such as, for example, the next show, in wilmington, nc, at the juggling gypsy, a place we knew we’d feel “at home” (whatever that meant at this point) at. and indeed we did. the show was one of those loud, underground, punk-as-fuck ordeals where people pour beer over your head while you’re playing and you reciprocate in kind. good show, lads, good show.
the next night (by now perhaps you, dear reader, feel a bit the way we (or any other touring musician) felt at this point, which is: “the next night?! it’s happening again?! what could you possibly tell me, what novelty could you possibly offer to set this, the next night, apart from the others? why am I still reading this? why are we still doing this?” to which I’d respond with a curt “it’s almost over,” which, of course, is what we were all thinking at the time) we played in raleigh, nc, with a band of truly superior musicians who go by the name of “jahman brahman”. now let it be known that van culture (see previous blog posts for a more precise definition of this term. it basically refers to the uber-insular mini-culture that forms when you’re around the same group of people too much) had long since co-opted this band’s name into our lexicon. in fact, their band’s name had replaced the word “yes”. (brief etymology: over the course of tour, if answering a question in the affirmitive, first it was “yes,” then “yeah,” then “yeah, man,” then eventually “jeah, man,” then “jah, man,” then, finally “jahman, brahman”. make sense?). so by the time we got on stage to open for these guys, we were just like, “hi, fuck bella’s bartok, we’re JAHMAN BRAHMAN!” and kept insisting that we were them and that we hated bella’s bartok. and to their credit, with the smooth improvisatory grace that’s often portrayed by great musicians, they got on stage and were all like “FUCK JAHMAN BRAHMAN, WE’RE BELLA’S BARTOK!”. and now we’re friends forever.
there are only three shows left. we are slowly returning home: the landscape around us changes gradually, over the course of a ten-hour drive, from the salty floridian heat of the south, through the dusty-but-temperate carolinian scenery, to the snowy winter wonderland that is the north. except that we are only in west virginia. oh well. the night is long, and we drive along dangerous and icy mountainsides to get to thomas, wv, our favorite place in the world, home to the perfect venue, which venue of course adheres to that age-old formula for good times: “the purple fiddle”. somebody gets bored during the van ride and lights our toy helicopter (remember that little guy? from before?) on fire and flies it around the van. we realize that this is a dumb idea and fly it out the window, watching it careen down a cliff into that good night. semper fi, little buddy. and then, we arrive.
words cannot describe the purple fiddle. there is only something in the air, and that is all that can be said. the town itself is one long street, something reminiscent of a wild west town, but haunted with benevolent spirits, as opposed to dead cowboys. the venue overlooks an expansive valley, one which screams to you of a strange and nearly-forgotten past as you stand on the balcony, clutching tightly to a warm tea-and-whisky. something in the air, and nothing more.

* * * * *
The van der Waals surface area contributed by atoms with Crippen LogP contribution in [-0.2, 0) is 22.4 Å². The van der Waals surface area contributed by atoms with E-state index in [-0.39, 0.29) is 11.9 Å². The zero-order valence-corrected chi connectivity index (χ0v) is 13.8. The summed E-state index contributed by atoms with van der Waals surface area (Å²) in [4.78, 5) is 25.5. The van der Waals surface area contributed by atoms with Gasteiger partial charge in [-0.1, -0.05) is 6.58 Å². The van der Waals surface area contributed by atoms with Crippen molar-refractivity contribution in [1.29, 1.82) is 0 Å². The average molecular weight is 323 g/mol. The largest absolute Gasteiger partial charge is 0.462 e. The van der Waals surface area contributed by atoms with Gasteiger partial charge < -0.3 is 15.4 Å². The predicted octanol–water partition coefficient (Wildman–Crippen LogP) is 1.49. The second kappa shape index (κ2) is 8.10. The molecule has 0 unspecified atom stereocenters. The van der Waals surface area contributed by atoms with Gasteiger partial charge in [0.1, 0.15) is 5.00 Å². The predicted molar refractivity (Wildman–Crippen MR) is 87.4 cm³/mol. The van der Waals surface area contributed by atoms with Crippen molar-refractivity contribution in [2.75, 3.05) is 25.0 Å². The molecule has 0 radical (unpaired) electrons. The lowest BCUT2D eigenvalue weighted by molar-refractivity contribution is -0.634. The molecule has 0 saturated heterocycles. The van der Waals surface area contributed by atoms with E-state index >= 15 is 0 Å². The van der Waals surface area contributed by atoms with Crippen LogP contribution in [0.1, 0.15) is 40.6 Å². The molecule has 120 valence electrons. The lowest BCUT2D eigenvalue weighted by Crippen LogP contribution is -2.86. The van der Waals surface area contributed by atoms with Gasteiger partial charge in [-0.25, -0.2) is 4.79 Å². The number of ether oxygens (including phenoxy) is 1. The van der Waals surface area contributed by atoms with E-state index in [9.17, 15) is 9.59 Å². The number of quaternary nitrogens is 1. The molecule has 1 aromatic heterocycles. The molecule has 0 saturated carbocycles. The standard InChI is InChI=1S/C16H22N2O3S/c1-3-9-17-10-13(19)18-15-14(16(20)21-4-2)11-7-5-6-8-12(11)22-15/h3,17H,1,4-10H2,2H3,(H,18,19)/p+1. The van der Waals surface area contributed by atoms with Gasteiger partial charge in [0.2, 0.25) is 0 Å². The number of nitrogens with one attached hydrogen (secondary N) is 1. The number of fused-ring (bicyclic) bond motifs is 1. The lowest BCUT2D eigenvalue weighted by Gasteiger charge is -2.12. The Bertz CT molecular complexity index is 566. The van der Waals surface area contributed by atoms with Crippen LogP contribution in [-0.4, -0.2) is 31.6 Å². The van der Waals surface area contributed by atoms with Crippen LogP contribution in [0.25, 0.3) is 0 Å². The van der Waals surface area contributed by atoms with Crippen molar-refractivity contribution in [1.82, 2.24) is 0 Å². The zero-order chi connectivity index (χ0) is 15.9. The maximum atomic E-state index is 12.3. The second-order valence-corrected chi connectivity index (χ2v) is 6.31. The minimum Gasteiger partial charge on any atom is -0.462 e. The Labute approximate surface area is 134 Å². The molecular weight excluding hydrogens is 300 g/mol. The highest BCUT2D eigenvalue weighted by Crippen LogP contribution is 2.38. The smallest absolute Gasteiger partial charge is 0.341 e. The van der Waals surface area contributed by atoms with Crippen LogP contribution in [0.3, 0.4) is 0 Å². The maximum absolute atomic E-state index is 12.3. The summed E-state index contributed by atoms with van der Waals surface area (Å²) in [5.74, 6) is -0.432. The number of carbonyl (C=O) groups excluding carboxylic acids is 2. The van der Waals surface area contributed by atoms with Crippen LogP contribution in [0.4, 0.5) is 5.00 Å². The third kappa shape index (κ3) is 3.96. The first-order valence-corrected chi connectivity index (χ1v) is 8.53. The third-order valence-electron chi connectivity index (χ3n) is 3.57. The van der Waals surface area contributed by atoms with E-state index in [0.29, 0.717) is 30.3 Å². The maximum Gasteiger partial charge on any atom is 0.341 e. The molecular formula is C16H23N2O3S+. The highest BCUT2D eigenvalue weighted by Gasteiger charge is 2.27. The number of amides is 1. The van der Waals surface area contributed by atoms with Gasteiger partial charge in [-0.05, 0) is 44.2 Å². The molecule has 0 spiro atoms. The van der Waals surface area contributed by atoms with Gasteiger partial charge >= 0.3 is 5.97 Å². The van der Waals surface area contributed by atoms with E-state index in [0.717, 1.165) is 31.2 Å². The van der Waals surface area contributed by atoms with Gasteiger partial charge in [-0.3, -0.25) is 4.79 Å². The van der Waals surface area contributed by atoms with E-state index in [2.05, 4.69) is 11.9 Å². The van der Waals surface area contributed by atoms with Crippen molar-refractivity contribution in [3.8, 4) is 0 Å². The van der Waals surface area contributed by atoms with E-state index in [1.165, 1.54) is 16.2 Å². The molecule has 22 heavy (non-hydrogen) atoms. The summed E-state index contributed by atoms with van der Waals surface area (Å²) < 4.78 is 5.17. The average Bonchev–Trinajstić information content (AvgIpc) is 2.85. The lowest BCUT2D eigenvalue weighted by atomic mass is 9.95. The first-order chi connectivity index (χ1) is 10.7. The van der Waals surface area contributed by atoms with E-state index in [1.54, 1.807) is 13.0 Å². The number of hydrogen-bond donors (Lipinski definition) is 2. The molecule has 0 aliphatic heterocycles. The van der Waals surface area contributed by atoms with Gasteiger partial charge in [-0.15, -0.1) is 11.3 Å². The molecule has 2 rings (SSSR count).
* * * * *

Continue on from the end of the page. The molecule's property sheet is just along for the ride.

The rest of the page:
after the show, in a kaufman-esque, now-we’re-taking-you-all-out-for-milk-and-cookies scenario, nearly the entire audience joins us upstairs in our apartment to party and play music long into the night. there is a wood stove, and it is snowing, someone has brought us two cases of pbr, and everyone is all smiles. something in the air indeed.
we go next to a town in pennsylvania that is actually called “college town” or something like that. we park on the street and notice how many nirvana shirts are being worn by the general public. and flannel. and ripped jeans. some of us insist that something is afoot, but I, looking down at my own ripped jeans and over at asher’s nirvana shirt, insist that that’s just how people dress. a long debate ensues. in the end I am wrong; it’s some kind of 90s night for the college students, and we are struck with the realization that we ourselves have never really left the 90s at all…
and then, the final show of tour. philadelphia, kung fu necktie, a much-coveted venue with a rich history of goin’ nuts. it is a monster of a show (featuring “this way to the egress”!). confetti is released, crowds are surfed, and we expend every last bit of energy and love that we have, knowing that for once, we don’t have to save anything for tomorrow.
and then it is over. is it really over? the ride back to western mass is a quiet one, full of reflection, the hive-mind of bartok palpably, frantically trying to sort these nonstop experiences of the last month into a coherent narrative, a liveable lesson, or at the very least a convenient aphorism. because there is a certain fear, one that perhaps we all experience from time to time: after a profound undertaking, that we may come out on the other side unchanged. that we may not be able to integrate the breadth of an experience into our own lives. that we might just go home, watch reruns of rick and morty, fall asleep, wake up, and fall straight back into monotony, as if nothing profound had happened to us at all.
and this, as we pulled into our driveway, turned out to be the lesson that everyone was searching for. the reason, beyond just the music and the fun, that we do this. it is to remain dynamic, to let our experiences shape us, to not fall carelessly into the comforting mores of habit, to truly, viscerally, be affected by our lives, our experiences, our surroundings. for otherwise, what’s the point?
do not squander a moment, dear reader. life beckons in mysterious ways.
– fancy kerrigan